Image: A sandworm rears up out of the desert of Arrakis on the March, 1965 cover of Analog. I can never resist the chance to display the artwork of the remarkable John Schoenherr. What memories…

 

Stranger Than Fiction

by PAUL GILSTER on MARCH 8, 2013

Just what does it take to make a habitable world? Keith Cooper is editor of Astronomy Now, the British monthly whose first editor was the fabled Patrick Moore. An accomplished writer on astronautics and astronomy as well as a Centauri Dreams regular, Keith has recently become editor of Principium, the newsletter of the Institute for Interstellar Studies, whose third issue has just appeared. In this essay, Keith looks at our changing views of habitable zones in light of recent work, and takes us to two famous science fictional worlds where extreme climates challenge life but do not preclude it. How such worlds emerge and how life might cope on them are questions as timely as the latest exoplanet findings.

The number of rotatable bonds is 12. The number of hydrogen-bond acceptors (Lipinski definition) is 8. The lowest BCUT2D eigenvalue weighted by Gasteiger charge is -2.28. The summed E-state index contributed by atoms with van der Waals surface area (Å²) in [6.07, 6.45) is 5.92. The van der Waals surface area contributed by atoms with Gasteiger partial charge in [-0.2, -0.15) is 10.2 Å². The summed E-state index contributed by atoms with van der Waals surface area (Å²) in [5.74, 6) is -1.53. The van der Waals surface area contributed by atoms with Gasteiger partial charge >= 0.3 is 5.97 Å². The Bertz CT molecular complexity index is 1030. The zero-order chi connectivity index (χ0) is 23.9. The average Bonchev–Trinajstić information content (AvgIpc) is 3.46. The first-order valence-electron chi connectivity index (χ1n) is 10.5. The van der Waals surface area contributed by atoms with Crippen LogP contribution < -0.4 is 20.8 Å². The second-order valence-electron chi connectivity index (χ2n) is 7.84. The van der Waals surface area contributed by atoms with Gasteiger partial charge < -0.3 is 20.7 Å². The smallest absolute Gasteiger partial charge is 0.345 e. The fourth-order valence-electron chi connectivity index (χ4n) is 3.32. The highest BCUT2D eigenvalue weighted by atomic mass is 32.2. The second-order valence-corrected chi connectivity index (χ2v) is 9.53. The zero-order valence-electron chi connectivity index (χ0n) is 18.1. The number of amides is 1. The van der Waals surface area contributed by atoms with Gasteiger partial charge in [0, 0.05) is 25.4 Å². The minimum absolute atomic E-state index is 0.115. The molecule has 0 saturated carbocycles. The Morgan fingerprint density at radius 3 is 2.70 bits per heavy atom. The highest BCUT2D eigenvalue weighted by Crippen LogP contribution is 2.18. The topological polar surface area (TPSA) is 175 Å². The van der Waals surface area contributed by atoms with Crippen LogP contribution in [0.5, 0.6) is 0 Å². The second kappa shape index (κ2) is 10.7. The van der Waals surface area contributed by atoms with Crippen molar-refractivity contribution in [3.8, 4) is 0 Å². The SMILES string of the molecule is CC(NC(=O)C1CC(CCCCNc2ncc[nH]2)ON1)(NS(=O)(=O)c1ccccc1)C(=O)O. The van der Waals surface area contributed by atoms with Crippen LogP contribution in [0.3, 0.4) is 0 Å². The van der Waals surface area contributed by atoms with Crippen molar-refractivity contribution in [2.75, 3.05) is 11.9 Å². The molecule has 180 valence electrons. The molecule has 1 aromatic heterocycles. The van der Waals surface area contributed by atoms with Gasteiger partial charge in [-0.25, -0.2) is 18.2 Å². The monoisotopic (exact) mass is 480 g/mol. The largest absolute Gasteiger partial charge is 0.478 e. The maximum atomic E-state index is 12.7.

by Keith Cooper

Literally overnight, two habitable planets – tau Ceti f and HD 85512b – were rendered barren and lifeless. What was the cause of this cataclysm? A nearby supernova? Asteroid impacts? On the contrary, it was something far more mundane.

A dozen light years away, scientists at Penn State University were re-analysing the extent to which habitable zones penetrate the space around stars; in other words, at what distance liquid water could potentially exist on a planetary surface assuming an Earth-like atmosphere. The basics for habitable zone theory had been worked out in part by, among others, Penn State’s James Kasting in decades previous. Building on his work, Ravi Kumar Kopparapu and Ramses Ramirez discovered that habitable zones are found further from their stars than had been envisaged (see Habitable Zones: A Moving Target for more).

The result was bad news for our two exoplanets. Suddenly, as the habitable zone shifted imperceptibly around them, they found themselves on the wrong side of the inner habitable zone boundary, too close to their respective stars. Consequently the Planetary Habitability Laboratory at the University of Puerto Rico, Arecibo, declared them uninhabitable. Too bad for any life-forms living there.

Despite only knowing the scarcest of details about these worlds – mass, radius, density, the amount of heating from their stars – these two worlds have been cast into the obsolescence in a manner that seems shockingly final. We know so little about these planets, how can we possibly say whether they are habitable or not, especially when the only standard we are holding them to is habitability for human beings?

Read more: Stranger Than Fiction — Centauri Dreams.

Home           Top of page